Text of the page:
Unfortunately, this philosophy is reinforced by some churches and campus ministries. As a whole, we aren’t making disciples who are qualitatively and scandalously (Rom. 9:33; Gal. 5:11; 1 Pet. 2:8) counter-cultural enough, communally-connected enough and peculiarly-approachable enough. We’re just too peculiar to approach for all the wrong reasons (from a lost person’s perspective). We’ve become bottom-line feeding, marketing savvy Gospel-pushers on the ready to close the deal. We are sensation-seeking connoisseurs in the collegiate religious experience economy. Relationally, we are spread too thin, vagabonds floating from faith community to faith community in the name of seeing what’s right “for me” while masking a relational insecurity and a self-imposed, tenuous Kingdom-mindedness that ultimately benefits no one.

Some of us have become junkies on the campus ministry circuit without a tribe to truly call our own. Some would hail our tendency toward multiple communities as a truly postmodern goodness, allowing one to partake in all the best the people of God have to offer and even in the name of Christian unity. I think it’s heresy. Churches (“mine” included) are partly to blame because of implicit jealousy at the overt numerical success of some campus ministries. Campus ministries are partly to blame because they essentially function as churches but they're more inclined to deny it. Nevertheless, campus ministries/parachurch organizations have obviously stepped in to fill the void that the mainline church has ignored. But I feel we’re still amiss.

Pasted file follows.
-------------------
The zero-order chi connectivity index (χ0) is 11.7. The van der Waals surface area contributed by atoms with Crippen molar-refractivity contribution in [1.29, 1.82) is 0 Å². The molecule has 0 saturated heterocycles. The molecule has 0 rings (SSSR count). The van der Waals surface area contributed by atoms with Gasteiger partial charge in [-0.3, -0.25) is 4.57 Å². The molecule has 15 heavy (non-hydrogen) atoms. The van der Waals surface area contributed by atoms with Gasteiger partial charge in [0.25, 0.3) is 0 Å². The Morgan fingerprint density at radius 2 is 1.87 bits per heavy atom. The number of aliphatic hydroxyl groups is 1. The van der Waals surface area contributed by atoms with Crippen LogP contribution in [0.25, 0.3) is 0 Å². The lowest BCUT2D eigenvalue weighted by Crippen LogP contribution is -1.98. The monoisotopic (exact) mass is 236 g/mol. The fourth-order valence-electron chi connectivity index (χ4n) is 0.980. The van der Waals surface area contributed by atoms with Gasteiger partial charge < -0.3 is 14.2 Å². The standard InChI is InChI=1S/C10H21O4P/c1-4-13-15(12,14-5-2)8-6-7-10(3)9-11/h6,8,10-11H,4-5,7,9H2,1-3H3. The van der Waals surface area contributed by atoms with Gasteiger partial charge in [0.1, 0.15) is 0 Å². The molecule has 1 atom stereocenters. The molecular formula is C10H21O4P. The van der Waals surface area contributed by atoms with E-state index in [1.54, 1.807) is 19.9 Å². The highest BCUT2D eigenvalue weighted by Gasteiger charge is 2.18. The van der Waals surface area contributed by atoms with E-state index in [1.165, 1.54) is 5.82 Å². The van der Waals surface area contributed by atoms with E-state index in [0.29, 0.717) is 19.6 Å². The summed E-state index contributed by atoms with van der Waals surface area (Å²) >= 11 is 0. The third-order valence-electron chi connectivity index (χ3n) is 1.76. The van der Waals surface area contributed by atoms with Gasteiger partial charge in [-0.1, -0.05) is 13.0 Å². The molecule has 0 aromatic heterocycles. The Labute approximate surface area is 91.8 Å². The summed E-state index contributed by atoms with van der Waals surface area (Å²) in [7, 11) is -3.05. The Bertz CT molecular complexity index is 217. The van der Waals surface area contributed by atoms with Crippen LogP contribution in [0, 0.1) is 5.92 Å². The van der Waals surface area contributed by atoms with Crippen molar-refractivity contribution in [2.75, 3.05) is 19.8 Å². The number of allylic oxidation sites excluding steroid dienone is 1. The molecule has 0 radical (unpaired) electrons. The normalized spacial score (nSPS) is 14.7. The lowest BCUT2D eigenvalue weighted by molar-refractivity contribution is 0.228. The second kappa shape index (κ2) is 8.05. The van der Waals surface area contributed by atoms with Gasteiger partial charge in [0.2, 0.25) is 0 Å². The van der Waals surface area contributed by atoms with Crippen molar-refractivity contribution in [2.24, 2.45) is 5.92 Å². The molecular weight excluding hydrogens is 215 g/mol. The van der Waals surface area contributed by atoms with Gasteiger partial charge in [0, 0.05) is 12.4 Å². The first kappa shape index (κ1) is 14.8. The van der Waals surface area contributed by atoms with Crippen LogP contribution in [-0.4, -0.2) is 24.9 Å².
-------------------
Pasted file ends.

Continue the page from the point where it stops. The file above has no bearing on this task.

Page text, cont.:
Okay…..over the next few days, and being that I live amongst and share life and home with collegiate young adults, I shall offer a treatise on the weaknesses of campus Christianity as it relates to community building and missional penetration into the lives of pagans. If I had publishing prowess and the wherewithal, this would be a pamphlet. I’ve always wanted my progeny to say of me that I wrote several important pamphlets.

Anyway, what I have to say is much so it is broken down for your digestion should you swaller.

Collegiate Christian Consumerism

Part 1

I was once a college student. I remember campus ministry at East Tennessee State University. I remember being invited and going to an event and not really connecting to the scene as a first timer. Maybe it was one of my more anti-social nights.

After almost four years in and amongst the Christian scene at Miami University here in Oxford, I faintly detect the same taste in my mouth.

I have had these sentiments for some time now and in some form or another. They have never been haughty and intent on battering or attacking specific campus ministries or the people in them. I just have questions fueled by a perspective that could be totally off base. They are questions nonetheless.